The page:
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(56s) Production Challenges of Gas Hydrates in Flowlines

Authors: 
Zhang, X., Colorado School of Mines
Hydrates are a common challenge in the oil and gas production. They are solids forming from small gas and water molecules. Hydrate formation usually requires high pressure and low temperature. The hydrate formation is undirable as it can lead to production interuption and financial loss. The production systems, on the other hand, are always complex with different sections and pipe networks. Different parts of the hydracarbon flowlines are found to face different hydrate challenges.

One common component of the production systems is the gas-filled sections with no through-flow, so called deadlegs. The fluids within the deadlegs are relatively stagnant comparing to the main flowline. If in a cold environment and not properly insulated, the fluids within a deadleg can become so cold that hydrates can form. The field operation showed that deadlegs often encounter hydrate deposition but the understanding was very limited. The risks and the mechanism had not been well studied or publicly available. Therefore, we collaborated with Equior to conduct a systematic study to understand the hydrate deposition in deadlegs. We characterized the hydrate deposition process, quantified the effect of different variables, and modeled the process using transport equations.

The main flowline with flowing fluids can also encounter hydrate problems. However, current experimental setups for hydrates are either very costly to generate flow (e.g. flowloops) or cannot generate flow (e.g. autoclaves). Therefore, we collaborated with Total and DeepStar and developed a new bench-scale setup, named rock-flow cell, to generate flow and study hydrate phenomena under flowing conditions. We characterized the capability of the system by testing different water cuts and liquid loadings. The visual observation from the radial and the axial directions provided rich information to improve the understanding in the hydrate formation process. We also utilized the system to evaluate the performances of various anti-agglomerants. The setup provided satisfactory results to rank the chemicals with the direction observation.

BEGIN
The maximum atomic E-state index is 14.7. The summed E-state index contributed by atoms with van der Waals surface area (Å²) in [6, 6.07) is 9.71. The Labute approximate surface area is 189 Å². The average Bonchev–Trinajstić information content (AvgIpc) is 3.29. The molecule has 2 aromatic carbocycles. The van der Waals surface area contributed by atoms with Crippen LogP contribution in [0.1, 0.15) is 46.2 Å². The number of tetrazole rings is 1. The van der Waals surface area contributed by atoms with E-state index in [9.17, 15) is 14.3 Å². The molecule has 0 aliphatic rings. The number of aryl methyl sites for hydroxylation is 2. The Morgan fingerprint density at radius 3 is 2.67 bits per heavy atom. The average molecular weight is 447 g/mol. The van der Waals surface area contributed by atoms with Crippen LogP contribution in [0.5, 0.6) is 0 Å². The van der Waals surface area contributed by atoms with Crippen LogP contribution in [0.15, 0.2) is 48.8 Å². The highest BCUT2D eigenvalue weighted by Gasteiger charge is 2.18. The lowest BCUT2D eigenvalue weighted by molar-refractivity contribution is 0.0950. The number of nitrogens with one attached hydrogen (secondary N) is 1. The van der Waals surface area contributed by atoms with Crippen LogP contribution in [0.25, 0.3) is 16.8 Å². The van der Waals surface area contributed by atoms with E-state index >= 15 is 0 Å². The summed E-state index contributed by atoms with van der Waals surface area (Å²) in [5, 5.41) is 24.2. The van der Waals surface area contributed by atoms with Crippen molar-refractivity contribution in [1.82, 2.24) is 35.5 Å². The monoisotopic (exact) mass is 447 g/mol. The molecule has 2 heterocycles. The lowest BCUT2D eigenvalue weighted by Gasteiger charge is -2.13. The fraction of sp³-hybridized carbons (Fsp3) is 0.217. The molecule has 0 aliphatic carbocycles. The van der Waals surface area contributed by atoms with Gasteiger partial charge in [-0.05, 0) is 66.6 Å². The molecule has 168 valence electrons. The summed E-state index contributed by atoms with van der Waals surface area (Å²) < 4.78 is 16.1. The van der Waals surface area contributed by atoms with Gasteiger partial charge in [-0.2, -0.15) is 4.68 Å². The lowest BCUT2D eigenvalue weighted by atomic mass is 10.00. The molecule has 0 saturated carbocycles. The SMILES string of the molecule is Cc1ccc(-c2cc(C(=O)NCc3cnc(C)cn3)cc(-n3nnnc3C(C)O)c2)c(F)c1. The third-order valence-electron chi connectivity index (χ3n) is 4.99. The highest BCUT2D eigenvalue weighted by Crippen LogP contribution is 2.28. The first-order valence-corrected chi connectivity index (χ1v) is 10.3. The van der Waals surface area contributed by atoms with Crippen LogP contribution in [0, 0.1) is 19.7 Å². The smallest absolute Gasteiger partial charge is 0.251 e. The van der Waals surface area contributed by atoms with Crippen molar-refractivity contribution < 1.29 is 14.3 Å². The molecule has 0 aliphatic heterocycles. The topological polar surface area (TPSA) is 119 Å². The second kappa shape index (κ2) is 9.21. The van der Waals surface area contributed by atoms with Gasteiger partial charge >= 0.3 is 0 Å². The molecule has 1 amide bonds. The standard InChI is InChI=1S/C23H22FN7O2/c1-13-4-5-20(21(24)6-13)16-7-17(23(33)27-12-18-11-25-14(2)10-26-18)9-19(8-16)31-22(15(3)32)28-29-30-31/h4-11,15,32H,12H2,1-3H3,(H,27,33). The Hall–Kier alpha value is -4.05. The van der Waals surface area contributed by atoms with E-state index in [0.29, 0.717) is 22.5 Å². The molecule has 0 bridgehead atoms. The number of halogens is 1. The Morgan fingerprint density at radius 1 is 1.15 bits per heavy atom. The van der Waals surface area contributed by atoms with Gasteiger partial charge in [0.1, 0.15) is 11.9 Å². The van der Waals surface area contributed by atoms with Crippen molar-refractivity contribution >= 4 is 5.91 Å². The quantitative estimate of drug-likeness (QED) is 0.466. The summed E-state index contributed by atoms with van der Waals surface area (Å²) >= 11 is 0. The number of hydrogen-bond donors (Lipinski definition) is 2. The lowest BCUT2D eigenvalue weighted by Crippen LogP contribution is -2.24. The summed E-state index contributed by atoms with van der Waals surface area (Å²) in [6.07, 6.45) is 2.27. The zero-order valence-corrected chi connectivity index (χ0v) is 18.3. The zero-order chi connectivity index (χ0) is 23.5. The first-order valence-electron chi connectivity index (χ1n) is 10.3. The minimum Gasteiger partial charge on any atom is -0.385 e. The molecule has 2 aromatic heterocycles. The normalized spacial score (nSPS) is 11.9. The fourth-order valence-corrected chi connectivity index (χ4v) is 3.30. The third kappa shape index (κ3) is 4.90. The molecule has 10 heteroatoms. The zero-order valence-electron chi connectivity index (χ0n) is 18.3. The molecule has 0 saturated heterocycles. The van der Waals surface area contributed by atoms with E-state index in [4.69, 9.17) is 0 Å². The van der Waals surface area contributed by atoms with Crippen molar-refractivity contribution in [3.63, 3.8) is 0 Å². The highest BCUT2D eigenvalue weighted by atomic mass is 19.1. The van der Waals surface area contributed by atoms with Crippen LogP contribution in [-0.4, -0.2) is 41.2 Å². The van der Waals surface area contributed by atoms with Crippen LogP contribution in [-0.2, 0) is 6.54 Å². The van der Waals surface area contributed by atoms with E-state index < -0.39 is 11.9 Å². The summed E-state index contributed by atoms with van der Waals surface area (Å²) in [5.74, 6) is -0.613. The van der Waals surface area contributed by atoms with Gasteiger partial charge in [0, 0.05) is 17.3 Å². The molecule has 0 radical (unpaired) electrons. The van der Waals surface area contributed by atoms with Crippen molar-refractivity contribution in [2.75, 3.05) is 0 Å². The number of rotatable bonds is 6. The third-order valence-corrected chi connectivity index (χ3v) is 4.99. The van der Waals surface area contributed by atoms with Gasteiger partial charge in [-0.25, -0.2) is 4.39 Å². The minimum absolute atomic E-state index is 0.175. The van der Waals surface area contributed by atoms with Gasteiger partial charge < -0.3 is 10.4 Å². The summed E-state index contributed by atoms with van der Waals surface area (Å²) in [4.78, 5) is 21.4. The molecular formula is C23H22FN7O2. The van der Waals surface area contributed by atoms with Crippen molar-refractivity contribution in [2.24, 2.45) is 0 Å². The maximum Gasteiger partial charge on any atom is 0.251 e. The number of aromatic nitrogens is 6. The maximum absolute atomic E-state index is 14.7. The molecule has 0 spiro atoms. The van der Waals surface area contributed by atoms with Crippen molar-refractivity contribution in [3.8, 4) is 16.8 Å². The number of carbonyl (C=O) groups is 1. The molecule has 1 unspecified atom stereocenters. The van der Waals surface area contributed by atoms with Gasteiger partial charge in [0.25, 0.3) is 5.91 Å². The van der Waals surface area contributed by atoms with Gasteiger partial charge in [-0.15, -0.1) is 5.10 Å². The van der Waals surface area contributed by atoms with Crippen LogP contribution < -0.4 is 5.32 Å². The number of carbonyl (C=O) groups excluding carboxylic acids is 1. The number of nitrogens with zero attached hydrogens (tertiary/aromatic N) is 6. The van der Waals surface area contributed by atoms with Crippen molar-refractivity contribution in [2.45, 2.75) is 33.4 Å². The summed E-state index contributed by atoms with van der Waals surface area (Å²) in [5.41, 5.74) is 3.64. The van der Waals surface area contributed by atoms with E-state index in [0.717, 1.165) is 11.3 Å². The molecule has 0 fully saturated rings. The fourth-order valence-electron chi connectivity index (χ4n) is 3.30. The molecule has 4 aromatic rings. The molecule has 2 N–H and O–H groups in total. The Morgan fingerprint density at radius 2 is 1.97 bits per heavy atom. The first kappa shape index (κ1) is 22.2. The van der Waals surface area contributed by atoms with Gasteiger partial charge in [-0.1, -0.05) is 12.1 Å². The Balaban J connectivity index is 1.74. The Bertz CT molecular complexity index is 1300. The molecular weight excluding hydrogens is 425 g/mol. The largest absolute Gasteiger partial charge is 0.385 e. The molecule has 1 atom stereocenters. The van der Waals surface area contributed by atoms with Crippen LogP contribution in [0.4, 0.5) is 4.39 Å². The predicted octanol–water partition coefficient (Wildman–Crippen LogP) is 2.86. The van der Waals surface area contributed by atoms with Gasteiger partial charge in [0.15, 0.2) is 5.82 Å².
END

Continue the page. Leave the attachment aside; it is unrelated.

In summary, we have collaborated the industry partners to spend systematic efforts to understand the hydrate problems in flowlines. Our achievement has improved the understanding in the hydrate flow assurance challenges and helped determine the hydrate management strategies.

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